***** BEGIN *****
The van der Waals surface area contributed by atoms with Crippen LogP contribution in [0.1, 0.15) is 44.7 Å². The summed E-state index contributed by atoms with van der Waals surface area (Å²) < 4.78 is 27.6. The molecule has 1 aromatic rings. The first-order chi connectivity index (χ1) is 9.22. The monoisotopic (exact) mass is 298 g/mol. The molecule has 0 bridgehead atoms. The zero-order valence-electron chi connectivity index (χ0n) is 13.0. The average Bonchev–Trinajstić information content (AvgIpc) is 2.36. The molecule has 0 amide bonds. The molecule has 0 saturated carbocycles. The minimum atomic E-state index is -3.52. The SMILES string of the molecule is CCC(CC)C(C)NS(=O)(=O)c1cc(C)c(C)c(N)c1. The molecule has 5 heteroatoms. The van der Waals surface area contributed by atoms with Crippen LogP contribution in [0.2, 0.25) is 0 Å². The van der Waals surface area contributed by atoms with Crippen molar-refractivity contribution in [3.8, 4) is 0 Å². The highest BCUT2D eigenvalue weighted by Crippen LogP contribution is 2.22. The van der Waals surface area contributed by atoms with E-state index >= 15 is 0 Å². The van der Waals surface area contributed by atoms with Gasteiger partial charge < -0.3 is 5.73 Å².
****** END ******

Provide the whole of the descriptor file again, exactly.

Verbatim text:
The van der Waals surface area contributed by atoms with Crippen LogP contribution in [0.1, 0.15) is 44.7 Å². The summed E-state index contributed by atoms with van der Waals surface area (Å²) < 4.78 is 27.6. The molecule has 1 aromatic rings. The first-order chi connectivity index (χ1) is 9.22. The monoisotopic (exact) mass is 298 g/mol. The molecule has 0 bridgehead atoms. The zero-order valence-electron chi connectivity index (χ0n) is 13.0. The average Bonchev–Trinajstić information content (AvgIpc) is 2.36. The molecule has 0 amide bonds. The molecule has 0 saturated carbocycles. The minimum atomic E-state index is -3.52. The SMILES string of the molecule is CCC(CC)C(C)NS(=O)(=O)c1cc(C)c(C)c(N)c1. The molecule has 5 heteroatoms. The van der Waals surface area contributed by atoms with Crippen LogP contribution in [0.2, 0.25) is 0 Å². The van der Waals surface area contributed by atoms with Crippen molar-refractivity contribution in [3.8, 4) is 0 Å². The highest BCUT2D eigenvalue weighted by Crippen LogP contribution is 2.22. The van der Waals surface area contributed by atoms with E-state index >= 15 is 0 Å². The van der Waals surface area contributed by atoms with Gasteiger partial charge < -0.3 is 5.73 Å².